Regional Reviews: Minneapolis/St. Paul
A Midsummer Night's Dream
In his third visit to these enchanted woods, Dowling has brought along David Bolger as co-director. Bolger, a choreographer who, among many other credits, created the whip-smart dances for the Guthrie's H.M.S. Pinafore, surely had a major role in serving up a Midsummer Night's Dream that never stands still, and keeps the audience in a thrall from start to its joyful finish.
A Midsummer Night's Dream is among Shakespeares must fanciful plays, populated with fairies and sprites who interact with one another as well as with mere mortals. On the eve of the marriage of Theseus, Duke of Athens, to Hippolyta, Queen of the Amazons, the Duke is asked to resolve the quandary of four young lovers: Hermia and Lysander, in love with one another; Demetrius, also in love with Hermia; and Helena, in unrequited love with Demetrius. Hermia's father has chosen Demetrius for her to marry, and Theseus defers to her father's authority. The desperate Hermia and Lysander flee through the woods to marry outside of Athens before she can be forced to wed Demetrius. Learning of this plot, Demetrius pursues the couple, with Helena following in hopes of winning over Demetrius.
A ragtag amateur theatrical troupe is also in the woods, away from public view, to practice a play they will present as entertainment at Hippolyta and Theseus' wedding. The troupe is led by Peter Quince, but the dominant player is the overbearing Nick Bottom. Finally, the fairies are out in force in the woods, and the Fairy King, Oberon, is rebuffed by the Fairy Queen, Titania. To retaliate, Oberon calls upon his attendant Puck to cast a spell causing Titania to fall in love with the first creature she sees. Puck obliges, and to add to the prank, gives Nick Bottom the head of a donkey, and then arranges for him to be the object of Titania's ardor. Feeling sympathy for the lovelorn Helena, Oberon also directs Puck to cast a spell on Demetrius causing him to fall in love with her. However, Puck mistakes Lysander for Demetrius, and casts the spell upon him. Oh, what a web of merry confusion spins from there!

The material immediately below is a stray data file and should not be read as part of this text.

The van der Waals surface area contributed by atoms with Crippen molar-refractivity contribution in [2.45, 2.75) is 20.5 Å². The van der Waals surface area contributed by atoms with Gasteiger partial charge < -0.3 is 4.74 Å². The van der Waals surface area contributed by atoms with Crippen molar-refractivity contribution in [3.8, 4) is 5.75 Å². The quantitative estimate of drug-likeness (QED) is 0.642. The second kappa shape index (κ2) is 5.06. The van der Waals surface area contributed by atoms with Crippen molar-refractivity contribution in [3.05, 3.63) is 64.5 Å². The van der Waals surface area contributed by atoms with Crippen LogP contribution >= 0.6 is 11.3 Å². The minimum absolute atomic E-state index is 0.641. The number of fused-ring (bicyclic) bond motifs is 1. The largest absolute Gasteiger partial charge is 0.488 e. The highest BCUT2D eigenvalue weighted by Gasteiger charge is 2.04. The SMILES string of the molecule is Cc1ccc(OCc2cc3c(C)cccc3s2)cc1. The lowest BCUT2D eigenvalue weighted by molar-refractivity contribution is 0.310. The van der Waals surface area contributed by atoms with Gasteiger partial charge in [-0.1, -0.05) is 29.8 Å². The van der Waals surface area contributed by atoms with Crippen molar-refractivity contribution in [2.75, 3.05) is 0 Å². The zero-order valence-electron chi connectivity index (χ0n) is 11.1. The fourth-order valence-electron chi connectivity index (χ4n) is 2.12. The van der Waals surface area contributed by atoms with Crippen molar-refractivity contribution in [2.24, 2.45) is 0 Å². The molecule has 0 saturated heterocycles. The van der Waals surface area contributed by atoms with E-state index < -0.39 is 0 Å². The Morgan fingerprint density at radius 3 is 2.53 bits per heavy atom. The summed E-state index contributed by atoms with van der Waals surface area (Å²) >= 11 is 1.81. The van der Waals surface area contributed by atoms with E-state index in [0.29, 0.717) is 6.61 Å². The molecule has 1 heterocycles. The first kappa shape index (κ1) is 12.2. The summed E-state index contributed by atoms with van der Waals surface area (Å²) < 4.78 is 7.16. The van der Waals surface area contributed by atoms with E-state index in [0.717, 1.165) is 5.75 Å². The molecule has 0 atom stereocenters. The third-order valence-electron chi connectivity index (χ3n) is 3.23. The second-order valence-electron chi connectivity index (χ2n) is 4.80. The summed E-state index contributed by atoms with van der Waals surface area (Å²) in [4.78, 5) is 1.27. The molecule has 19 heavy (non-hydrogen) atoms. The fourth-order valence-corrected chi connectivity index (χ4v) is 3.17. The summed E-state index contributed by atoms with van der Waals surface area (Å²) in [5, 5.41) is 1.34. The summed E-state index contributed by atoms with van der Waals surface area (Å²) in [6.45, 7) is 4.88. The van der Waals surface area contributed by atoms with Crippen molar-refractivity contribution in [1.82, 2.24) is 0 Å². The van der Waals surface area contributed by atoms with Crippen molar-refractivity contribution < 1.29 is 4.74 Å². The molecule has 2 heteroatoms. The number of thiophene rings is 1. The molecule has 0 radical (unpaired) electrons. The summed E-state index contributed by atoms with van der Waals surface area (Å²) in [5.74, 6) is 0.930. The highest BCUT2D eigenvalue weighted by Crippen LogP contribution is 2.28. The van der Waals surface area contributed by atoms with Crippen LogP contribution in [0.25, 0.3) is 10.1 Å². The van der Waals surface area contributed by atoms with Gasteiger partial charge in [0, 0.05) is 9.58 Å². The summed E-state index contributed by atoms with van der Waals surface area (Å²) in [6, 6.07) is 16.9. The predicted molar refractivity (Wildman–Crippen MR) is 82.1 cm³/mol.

This being a comedy by Shakespeare, we never doubt that all will turn out well, but watching the mixed up lovers plead their cases, and the woefully inept players prepare their drama for the royal wedding is a constant delight for the eye, rush for the funny bone, and tonic for the heart.
The casting of players in this production could not be betterit is as if Puck sprinkled his magic in each performer's eyes to instill within them the essence of their character. And speaking of Puck, he is played by the incredibly talented Tyler Michaels with keen humor, physical abandon, and sharp wit. In this romantic mix-up, he is not the object of any character's affection, but wins the love of every member of the audience.
Nicholas Carriere is double cast as Theseus and Oberon; likewise, Christina Acosta Robinson plays both the queens, Titania of the fairies, and the mortal queen Hippolyta. The dual casting emphasizes the similarities and differences between mortal and magical royals. As Theseus and Oberon, Carriere balances regal stature and authority with an eye-winking appreciation for the froth that ensues. Robinson's characters play the extremescalm and solemn Hippolyta, and Titania, unstrung by her passion for the donkey-headed Nick Bottom.
As Bottom, Andrew Weems draws gales of laughter, so wrong-headedly confident in his flabby acting chops. Michael Fell, as reserved Frances Flute, comes to flaming life playing the femme fatale, in drag, in the ridiculous play-within-a-play performed by the troupe. The entire troupe of thespians are a delight, playing off one another with great timing and empathy. Similarly, each of the fairies is a unique character that creates a distinct personality through their response to the events of the evening. Their movements take the form of highly energetic yet graceful dance. When not part of the action, the fairies each find a perch around the auditorium, watching the proceedings with the same keen interest as other audience members.